The proposed method of preform preparation allows for efficient fabrication of few kilometers of graded-index chalcogenide fiber from one GRIN preform. Since the chalcogenide glasses are highly nonlinear (n2 = 14-18·10−18 m2/W), only a dozen centimeters of the fiber is sufficient for broad SCG. Therefore, one GRIN fiber preform can provide for thousands of fiber samples to be used in physical SCG setups.
To validate the used method of structure discretization, dispersion of discrete graded-index core fiber structure as shown in Fig. 11, has been calculated. Since FDE method does not allow precise or efficient calculations of structures with small elements <200 nm, the finite element method (FEM) has been used for dispersion calculation . The dispersion of the graded-index core fiber structure with ideal parabolic profile of refractive index and the dispersion of discrete fiber structure are presented in Fig. 12.
Both dispersion profiles are well-matched in the spectral range of interest. The dispersion of the discrete fiber structure at the short wavelengths differs from the dispersion of the ideal structure by 8 ps/nm/km. In the long wavelengths the difference is comparable, of about 10 ps/nm/km. The difference between the dispersion characteristics stems from imperfection of the discretization process, i.e. the step-index-like (“sharp”) contribution of each individual rod to the resulting refractive index profile assumed in the calculation. Therefore, the calculated effective refractive index distribution, shown in Fig. 10(b), is not ideally parabolic, but features fine sharp edges. However, we have already presented evidence, that in the case of nanostructured graded-index core fibers, fabricated using the stack-and-draw method and silicate glasses, diffusion between the glasses plays a role in shaping of the dispersion profile . Diffusion is also expected to smooth the edges of individual glass rods and hence the effective refractive index distribution in the core of the discussed fiber. For this reason, higher accuracy between the ideal index gradient profile and the discretized index gradient profile can be expected in the case of a physically fabricated fiber. Therefore, we expect the dispersion of the fabricated fiber structure to match the ideal structure closer, than what is shown in Fig. 12.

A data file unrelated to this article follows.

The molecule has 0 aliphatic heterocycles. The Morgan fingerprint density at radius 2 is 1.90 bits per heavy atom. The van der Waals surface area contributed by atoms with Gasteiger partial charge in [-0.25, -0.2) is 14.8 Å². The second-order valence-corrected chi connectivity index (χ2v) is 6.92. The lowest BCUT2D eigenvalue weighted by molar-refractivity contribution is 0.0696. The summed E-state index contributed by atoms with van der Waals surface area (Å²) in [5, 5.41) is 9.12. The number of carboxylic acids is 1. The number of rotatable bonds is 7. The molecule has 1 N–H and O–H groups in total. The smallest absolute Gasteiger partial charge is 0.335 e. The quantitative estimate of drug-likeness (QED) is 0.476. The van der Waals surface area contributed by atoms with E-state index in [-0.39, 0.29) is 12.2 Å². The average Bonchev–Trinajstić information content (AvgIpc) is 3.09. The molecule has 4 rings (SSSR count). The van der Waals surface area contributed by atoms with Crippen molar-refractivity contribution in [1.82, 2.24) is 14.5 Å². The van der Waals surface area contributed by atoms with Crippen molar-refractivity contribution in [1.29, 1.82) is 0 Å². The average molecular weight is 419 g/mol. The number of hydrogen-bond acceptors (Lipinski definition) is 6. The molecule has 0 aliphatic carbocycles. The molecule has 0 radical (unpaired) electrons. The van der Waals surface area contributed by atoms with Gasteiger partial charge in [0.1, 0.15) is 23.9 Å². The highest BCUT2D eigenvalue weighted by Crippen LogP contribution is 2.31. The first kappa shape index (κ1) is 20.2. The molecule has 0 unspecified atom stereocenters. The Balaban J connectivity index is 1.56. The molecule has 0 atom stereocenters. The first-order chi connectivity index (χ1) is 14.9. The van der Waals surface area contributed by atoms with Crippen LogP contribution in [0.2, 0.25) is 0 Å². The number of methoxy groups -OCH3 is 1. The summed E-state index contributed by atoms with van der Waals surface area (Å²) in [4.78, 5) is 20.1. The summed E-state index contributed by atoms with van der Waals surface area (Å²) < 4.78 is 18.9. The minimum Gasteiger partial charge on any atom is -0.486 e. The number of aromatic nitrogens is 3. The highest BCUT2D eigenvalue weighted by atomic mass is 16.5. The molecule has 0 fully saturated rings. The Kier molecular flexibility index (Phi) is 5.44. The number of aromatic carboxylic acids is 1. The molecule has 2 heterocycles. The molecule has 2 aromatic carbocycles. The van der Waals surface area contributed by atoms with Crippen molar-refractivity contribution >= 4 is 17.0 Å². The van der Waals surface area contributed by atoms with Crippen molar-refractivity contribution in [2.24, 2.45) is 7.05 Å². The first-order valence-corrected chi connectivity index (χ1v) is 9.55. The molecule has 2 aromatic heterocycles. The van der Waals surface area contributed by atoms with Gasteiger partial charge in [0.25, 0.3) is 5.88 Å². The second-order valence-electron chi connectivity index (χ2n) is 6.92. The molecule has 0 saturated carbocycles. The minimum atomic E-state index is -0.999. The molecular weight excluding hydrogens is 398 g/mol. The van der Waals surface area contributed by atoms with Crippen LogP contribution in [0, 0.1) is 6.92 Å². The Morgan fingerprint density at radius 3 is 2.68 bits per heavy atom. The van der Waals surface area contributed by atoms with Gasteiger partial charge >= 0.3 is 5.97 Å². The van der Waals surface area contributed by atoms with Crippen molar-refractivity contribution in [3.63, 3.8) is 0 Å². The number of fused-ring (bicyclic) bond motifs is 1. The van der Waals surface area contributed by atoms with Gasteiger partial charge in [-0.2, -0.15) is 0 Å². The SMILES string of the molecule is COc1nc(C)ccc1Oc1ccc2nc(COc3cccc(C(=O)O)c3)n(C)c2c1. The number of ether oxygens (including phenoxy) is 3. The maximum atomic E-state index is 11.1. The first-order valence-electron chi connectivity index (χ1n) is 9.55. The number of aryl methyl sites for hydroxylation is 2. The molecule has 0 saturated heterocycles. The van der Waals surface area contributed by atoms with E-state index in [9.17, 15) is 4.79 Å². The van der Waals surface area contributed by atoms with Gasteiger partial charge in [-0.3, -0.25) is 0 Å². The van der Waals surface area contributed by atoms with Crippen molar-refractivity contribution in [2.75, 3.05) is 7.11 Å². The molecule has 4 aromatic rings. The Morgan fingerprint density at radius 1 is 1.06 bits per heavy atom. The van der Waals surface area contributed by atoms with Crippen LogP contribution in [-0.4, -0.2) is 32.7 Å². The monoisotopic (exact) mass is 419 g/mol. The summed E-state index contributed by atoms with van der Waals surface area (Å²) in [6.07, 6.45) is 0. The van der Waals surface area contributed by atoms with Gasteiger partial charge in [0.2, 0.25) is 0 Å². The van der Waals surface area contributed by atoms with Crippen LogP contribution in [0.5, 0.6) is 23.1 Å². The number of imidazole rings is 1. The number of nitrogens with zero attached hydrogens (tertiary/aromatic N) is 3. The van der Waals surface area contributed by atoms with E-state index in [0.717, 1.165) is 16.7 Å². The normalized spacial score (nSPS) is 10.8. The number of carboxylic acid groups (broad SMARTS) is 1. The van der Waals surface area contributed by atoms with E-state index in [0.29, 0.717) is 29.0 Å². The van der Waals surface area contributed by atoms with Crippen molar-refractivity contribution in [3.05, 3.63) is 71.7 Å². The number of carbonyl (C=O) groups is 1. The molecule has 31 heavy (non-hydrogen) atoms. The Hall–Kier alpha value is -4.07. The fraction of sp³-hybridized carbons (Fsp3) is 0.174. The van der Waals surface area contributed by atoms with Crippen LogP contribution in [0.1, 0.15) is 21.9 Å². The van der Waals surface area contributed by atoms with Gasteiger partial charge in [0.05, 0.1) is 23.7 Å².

We proposed a novel approach to the development of graded-index core chalcogenide fibers, which could overcome the present limitations of vapor deposition technologies, commonly employed in fabrication of graded-index silica fibers. With the use of the effective medium theory we designed a nanostructured core fiber with a parabolic index gradient. The proposed method allows to fabricate chalcogenide fibers with various types of graded-index core profiles, regardless of the technological limitations of chalcogenide glass. The calculated average distribution of the refractive index experienced by the guided mode in the core is in good agreement with the target ideal distribution, and other gradient profiles are possible using the same approach.
We have shown, that the graded-index fiber in the chalcogenide glass platform potentially enables dispersion and mode area (nonlinearity) engineering flexibility not achievable with step-index chalcogenide glass fibers. Specifically, spectrally flattened to within ± 10 ps/nm/km, normal dispersion profiles were anticipated with numerical simulations within about 4-14 µm wavelengths for the parabolic and x4 profiles of refractive index gradient, predisposing such designs, among other, for applications in mid-infrared pulse-preserving supercontinuum generation. The parabolic graded-index core fiber design with normal dispersion and a 10 μm diameter core enabled an over one octave spanning numerical SC generation from 3.3 to 8.5 μm, determined in 20 dB dynamic range. This result has been obtained with a pump pulse, which had 6.3 μm central pump wavelength, 1 nJ input energy and 200 fs pulse duration. Such pump pulse conditions are readily available with existing optical parametric amplifier systems.
The combination of dispersion engineering with maintaining of an all-solid glass structure facilitating enhanced power handling, as compared to e.g. suspended core chalcogenide glass fibers, should favor the application the proposed graded-index fiber designs in nonlinear frequency conversion applications. The recently reported new means of control of the multimode operation of silica graded-index fibers, based on nonlinear mode clean-up [38,39] could easily be extended onto the chalcogenide glass graded-index platform, using our approach, as well. This could potentially open up intriguing possibilities e.g. in mid-infrared imaging with unprecedented information handling capacity owning to the large effective area obtainable in this type of fibers.
National Science Centre in Poland (PRELUDIUM 2014/13/N/ST7/01931); Foundation for Polish Science co-financed by the European Union under the European Regional Development Fund (TEAM TECH/2016-1/1).